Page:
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Ending “The Luck of the Draw”


Today’s article is a repost from our friends at Universal Tennis Ratings. What experiences have your junior players had with UTR-based draws vs. PPR-based draws? We’d love to hear from you in the Comments below!

Randomness cuts two ways. The good news is that random selection eliminates bias, so choosing the winning raffle ticket, say, by pulling a random number from a fishbowl ensures a fair result. But randomness also means chance—and chance can be a proxy for luck. As we all know,luck is often grossly unfair.

This matters a lot in tennis, because most tournament matches get set up randomly. Traditionally, tournaments seed only the top one-quarter, or 25 percent, of entrants. The classic method spaces seeds evenly throughout the draw, based on their relative strength: #1 and #2 at opposite ends, #3 and #4 in one half of the draw or the other, and so on. But once the seeds are planted, human intelligence disappears from the process. Random selection takes over and places the remaining 75 percent of the players in their first-round matches. This unseeded 75 percent represents, theoretically, the “bottom” three-quarters of the draw. It is chaos down there.

For example, consider the Stockton Junior Excellence tournament in Stockton, California, held in early January. In the first round, Luke Neal (UTR 9.79), brand-new to the 14-and-unders and hence unseeded, drew a tough opponent, fourth-seeded Hugo Hashimoto (10.23). Hashimoto finished 2015 as the USTA’s top-ranked 12-and-under boy, and dispatched Neal, 8-3. Meanwhile, the unseeded Nick Toman (9.17) drew another unseeded opponent, Jesse Ding (8.05), and won decisively, 8-0, as might be expected from their UTRs, which differ by more than 1.0.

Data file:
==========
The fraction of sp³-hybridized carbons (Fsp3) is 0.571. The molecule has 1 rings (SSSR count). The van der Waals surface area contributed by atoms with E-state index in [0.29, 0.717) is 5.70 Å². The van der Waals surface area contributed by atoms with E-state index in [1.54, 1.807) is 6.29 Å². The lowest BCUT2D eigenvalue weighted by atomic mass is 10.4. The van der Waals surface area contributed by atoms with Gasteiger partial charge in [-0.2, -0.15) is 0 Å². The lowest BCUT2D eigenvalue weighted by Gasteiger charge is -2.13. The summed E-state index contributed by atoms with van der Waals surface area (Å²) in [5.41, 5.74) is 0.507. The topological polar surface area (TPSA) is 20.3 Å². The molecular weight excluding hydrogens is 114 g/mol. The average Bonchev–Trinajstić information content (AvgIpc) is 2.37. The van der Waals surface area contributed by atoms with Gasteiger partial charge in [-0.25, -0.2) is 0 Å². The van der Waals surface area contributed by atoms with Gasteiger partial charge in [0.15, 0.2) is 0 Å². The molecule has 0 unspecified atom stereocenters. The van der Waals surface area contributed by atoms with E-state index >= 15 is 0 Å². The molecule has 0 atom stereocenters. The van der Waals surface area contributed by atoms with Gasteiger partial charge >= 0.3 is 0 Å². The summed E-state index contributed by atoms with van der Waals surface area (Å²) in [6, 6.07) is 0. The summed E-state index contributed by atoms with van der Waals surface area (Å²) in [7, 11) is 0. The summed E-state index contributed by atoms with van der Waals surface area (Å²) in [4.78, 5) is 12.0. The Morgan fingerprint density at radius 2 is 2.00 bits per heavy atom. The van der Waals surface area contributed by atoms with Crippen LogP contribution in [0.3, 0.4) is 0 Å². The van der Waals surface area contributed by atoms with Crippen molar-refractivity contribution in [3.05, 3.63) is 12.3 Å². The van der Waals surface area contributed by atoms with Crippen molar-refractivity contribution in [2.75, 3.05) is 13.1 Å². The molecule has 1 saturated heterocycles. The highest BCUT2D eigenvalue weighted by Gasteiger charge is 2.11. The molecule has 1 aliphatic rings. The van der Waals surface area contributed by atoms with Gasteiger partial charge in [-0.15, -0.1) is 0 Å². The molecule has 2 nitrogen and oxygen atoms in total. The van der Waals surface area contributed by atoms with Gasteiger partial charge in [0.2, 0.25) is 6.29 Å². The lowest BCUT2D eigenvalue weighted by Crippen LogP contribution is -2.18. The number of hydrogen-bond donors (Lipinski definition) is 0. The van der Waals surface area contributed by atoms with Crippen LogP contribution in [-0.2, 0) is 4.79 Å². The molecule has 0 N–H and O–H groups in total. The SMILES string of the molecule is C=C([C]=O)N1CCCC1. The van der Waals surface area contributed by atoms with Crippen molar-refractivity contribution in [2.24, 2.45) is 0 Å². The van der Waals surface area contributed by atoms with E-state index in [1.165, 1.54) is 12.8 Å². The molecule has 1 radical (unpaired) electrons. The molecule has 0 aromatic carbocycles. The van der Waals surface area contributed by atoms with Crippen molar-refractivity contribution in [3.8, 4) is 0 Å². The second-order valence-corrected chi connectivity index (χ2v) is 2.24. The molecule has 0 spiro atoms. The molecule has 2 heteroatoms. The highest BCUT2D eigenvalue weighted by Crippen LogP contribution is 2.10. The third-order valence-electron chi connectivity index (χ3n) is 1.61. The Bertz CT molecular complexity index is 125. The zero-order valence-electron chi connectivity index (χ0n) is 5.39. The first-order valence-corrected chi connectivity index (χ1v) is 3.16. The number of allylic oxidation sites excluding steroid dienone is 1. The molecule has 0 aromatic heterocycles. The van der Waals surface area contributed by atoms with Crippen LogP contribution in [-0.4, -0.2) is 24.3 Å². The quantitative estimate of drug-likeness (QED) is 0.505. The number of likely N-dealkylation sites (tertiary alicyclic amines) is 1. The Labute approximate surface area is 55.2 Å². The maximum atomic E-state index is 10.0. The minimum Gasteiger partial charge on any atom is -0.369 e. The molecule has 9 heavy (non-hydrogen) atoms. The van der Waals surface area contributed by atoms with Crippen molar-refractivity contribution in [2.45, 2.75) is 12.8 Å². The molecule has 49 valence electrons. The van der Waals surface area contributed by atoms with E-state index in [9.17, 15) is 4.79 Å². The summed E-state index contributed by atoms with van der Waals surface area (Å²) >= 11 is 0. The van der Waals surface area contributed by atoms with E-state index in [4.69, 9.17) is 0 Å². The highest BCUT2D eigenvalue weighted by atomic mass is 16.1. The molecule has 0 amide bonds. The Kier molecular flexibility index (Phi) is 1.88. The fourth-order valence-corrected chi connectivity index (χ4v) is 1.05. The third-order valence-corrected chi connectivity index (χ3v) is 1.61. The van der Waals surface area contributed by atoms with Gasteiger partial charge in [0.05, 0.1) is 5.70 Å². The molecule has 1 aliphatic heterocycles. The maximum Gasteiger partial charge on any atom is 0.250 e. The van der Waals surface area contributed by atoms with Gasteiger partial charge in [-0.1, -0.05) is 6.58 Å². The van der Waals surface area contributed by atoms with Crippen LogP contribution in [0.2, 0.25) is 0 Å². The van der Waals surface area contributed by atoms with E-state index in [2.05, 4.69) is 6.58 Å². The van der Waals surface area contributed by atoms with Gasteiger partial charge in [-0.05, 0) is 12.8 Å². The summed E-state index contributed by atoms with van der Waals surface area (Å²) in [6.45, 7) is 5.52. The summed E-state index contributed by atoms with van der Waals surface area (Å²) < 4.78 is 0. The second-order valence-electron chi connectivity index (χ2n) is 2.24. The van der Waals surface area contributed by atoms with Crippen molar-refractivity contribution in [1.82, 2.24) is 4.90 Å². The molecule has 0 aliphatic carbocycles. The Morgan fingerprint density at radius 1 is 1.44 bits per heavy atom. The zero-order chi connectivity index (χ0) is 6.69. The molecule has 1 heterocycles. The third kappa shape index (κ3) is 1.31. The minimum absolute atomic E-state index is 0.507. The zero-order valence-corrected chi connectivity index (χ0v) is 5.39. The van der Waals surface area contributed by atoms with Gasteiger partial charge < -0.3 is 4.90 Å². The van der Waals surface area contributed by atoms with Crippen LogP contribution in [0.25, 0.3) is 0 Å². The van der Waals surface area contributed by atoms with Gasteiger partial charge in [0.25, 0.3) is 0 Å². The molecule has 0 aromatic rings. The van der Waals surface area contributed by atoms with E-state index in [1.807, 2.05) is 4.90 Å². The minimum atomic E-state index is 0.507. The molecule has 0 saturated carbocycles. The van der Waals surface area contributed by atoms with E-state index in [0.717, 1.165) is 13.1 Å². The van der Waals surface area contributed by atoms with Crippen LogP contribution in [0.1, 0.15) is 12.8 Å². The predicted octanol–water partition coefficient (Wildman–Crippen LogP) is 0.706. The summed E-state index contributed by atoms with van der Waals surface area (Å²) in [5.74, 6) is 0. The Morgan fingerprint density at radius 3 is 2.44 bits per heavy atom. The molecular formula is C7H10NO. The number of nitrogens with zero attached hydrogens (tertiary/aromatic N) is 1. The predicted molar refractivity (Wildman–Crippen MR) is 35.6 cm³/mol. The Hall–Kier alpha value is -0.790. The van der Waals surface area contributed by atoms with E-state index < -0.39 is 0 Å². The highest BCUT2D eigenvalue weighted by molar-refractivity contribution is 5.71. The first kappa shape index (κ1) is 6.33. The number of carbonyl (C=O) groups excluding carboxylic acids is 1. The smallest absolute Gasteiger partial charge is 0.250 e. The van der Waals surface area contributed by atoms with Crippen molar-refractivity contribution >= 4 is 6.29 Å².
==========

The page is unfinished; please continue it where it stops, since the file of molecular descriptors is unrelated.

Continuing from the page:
In the second round, Toman played the #5 seed, Pavan Murugesh (9.20), and pulled out a three-set win, 3-6, 6-3, 6-3. Toman lost in the next round, but his lucky draw at the outset (and of course, his good play) helped him harvest 270 Northern California points and 60 national points from the event under the USTA system, which awards points based on the most advanced round a player reaches. The flip side was Neal’s misfortune. Since the random draw matched him against the formidable Hashimoto—and the back draw was cancelled due to rain—Neal left Stockton with no USTA singles points at all.

Were this an anomaly, we could dismiss it as just an unfortunate weekend for Neal and a fortuitous one for Toman. But it is not unusual; in fact, it is more normal than exceptional. The standard practice of seeding the top 25 percent of the draw and consigning the other 75 percent to chance produces real inequities on a predictable, consistent basis. “This isn’t a hunch,” says UTR’s founder, Virginia tennis coach Dave Howell. “It’s reality.”